Up close and personal with Ritah The Thought


Eneritha Mufara (EM) is an amazing creative with her hands in several artistic and charity projects. She speaks to NewsDay Features & Lifestyle editor Phillip Chidavaenzi on her work and other initiatives. Below are excerpts of the interview.

ND: How did the name Ritah The Thought come about?

EM: My name is Eneritha Nyaradzo Mufara and so Ritah comes from my first name. A lot of people struggle to write and pronounce my full name, so I made life easier.

ND: And what was the inspiration behind it?

EM: The Thought formulated itself in my spirit about eight years ago when I started working with an old friend from Gabon on an online radio station. I had to think on what I wanted people to know me as. I wanted the name to represent me holistically. It is a poetic name and I want to provoke people’s thoughts whenever they encounter me. They may not remember my face but they may remember The Thought’s words. It is a brand I carry with humility.

ND: What does music business, events planning, management and hosting and community development through the creative arts involve?

EM: Music business and events management may involve setting up a record label, managing artistes and headliner bands, music publishing, creativity, popular culture and identity, communications, social media marketing, traditional and digital marketing, distribution and music law, sound engineering, music production and live and digital events creation.

ND: That is a full plate. What is the significance of it all?

EM: That means we play in the fields of creating events; plan, manage and host them, blogging, entertainment production, content management, grooming, merchandising creative arts delivery platforms and monetising the creative industries, thereby creating employment and teaching everyone who is involved with us how to and why they should give back and develop their communities socially and economically.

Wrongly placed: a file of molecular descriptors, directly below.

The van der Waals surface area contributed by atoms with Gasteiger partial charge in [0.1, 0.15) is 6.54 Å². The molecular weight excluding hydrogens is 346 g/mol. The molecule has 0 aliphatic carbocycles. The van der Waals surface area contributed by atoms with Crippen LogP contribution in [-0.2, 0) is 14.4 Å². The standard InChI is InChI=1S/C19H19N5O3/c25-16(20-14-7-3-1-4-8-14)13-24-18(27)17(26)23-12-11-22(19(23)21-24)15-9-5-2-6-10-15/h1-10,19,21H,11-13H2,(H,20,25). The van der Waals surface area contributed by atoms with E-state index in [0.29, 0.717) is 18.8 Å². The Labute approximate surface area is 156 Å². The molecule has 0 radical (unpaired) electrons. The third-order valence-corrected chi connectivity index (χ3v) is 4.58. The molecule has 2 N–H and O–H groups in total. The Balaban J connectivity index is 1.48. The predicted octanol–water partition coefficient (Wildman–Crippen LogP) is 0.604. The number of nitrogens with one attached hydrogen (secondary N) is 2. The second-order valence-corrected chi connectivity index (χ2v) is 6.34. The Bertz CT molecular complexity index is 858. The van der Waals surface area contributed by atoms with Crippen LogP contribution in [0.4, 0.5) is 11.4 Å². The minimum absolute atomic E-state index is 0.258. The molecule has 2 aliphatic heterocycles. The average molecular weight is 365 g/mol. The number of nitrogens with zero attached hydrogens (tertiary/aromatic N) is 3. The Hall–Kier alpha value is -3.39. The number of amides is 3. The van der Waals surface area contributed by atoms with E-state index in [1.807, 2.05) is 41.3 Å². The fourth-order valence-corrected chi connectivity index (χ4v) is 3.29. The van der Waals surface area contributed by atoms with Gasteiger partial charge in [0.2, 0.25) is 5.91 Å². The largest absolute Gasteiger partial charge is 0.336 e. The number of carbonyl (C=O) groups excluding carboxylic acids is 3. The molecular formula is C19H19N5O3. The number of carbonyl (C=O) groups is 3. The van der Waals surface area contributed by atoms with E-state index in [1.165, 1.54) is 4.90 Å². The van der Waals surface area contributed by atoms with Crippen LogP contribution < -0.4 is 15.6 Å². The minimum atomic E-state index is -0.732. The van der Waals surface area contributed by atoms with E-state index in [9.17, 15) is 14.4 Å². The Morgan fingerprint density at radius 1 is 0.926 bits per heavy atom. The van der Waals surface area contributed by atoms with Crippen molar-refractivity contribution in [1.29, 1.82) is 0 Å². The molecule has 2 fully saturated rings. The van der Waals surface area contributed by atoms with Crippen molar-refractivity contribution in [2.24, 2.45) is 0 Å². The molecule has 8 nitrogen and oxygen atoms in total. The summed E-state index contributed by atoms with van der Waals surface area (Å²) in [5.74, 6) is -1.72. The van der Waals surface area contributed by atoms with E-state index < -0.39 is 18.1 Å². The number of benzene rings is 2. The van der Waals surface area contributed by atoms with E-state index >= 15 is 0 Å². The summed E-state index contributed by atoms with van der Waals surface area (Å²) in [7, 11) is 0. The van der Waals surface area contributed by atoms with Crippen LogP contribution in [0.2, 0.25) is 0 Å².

ND: Have you personally done some projects in all these areas?

EM: Of all these I’ve been involved in production of music which is still under wraps. I’ve planned and hosted events such as a book launch for a locally-based Russian poet recently. I’ve organised and managed artistes’ rehearsals and grooming for various events. I have planned and hosted music album launches.

ND: You also have the Ruby Pearl support project. What does it do and how did you come up with that idea?

EM: The Ruby Pearl Project is a psychosocial support project that engages and helps young adults to deal with psychological and social needs. Ruby Pearl is unique in that it aims to address mental, emotional and spiritual problems, situations and experiences concurrently. Our support system encourages, promotes and supports expressionism through creativity. I am a young adult myself and a single parent living in a society that has not been friendly to my needs economically, which, in turn, affects my social relationships and my mental and spiritual health. I’ve worked and acquainted with a lot of people, artists included, with so much potential but there are hindrances to their progress in various areas of their lives.

ND: What is the scope of the need given the socio-economic challenges Zimbabwe is going through?